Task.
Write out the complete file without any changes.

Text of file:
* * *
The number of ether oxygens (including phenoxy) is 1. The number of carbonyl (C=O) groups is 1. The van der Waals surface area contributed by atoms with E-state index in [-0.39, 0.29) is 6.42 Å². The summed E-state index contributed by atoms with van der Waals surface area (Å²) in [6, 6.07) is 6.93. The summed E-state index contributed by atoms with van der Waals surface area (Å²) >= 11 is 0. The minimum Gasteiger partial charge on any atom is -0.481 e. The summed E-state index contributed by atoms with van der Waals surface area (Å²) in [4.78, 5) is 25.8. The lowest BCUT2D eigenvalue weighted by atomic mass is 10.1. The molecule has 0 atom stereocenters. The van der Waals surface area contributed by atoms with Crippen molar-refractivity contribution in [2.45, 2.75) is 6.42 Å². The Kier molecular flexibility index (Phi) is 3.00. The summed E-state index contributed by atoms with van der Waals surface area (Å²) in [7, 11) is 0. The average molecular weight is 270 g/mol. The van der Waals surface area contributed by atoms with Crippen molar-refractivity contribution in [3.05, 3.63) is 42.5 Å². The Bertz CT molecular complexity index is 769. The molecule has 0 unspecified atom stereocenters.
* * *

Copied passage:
The number of ether oxygens (including phenoxy) is 1. The number of carbonyl (C=O) groups is 1. The van der Waals surface area contributed by atoms with E-state index in [-0.39, 0.29) is 6.42 Å². The summed E-state index contributed by atoms with van der Waals surface area (Å²) in [6, 6.07) is 6.93. The summed E-state index contributed by atoms with van der Waals surface area (Å²) >= 11 is 0. The minimum Gasteiger partial charge on any atom is -0.481 e. The summed E-state index contributed by atoms with van der Waals surface area (Å²) in [4.78, 5) is 25.8. The lowest BCUT2D eigenvalue weighted by atomic mass is 10.1. The molecule has 0 atom stereocenters. The van der Waals surface area contributed by atoms with Crippen molar-refractivity contribution in [2.45, 2.75) is 6.42 Å². The Kier molecular flexibility index (Phi) is 3.00. The summed E-state index contributed by atoms with van der Waals surface area (Å²) in [7, 11) is 0. The average molecular weight is 270 g/mol. The van der Waals surface area contributed by atoms with Crippen molar-refractivity contribution in [3.05, 3.63) is 42.5 Å². The Bertz CT molecular complexity index is 769. The molecule has 0 unspecified atom stereocenters.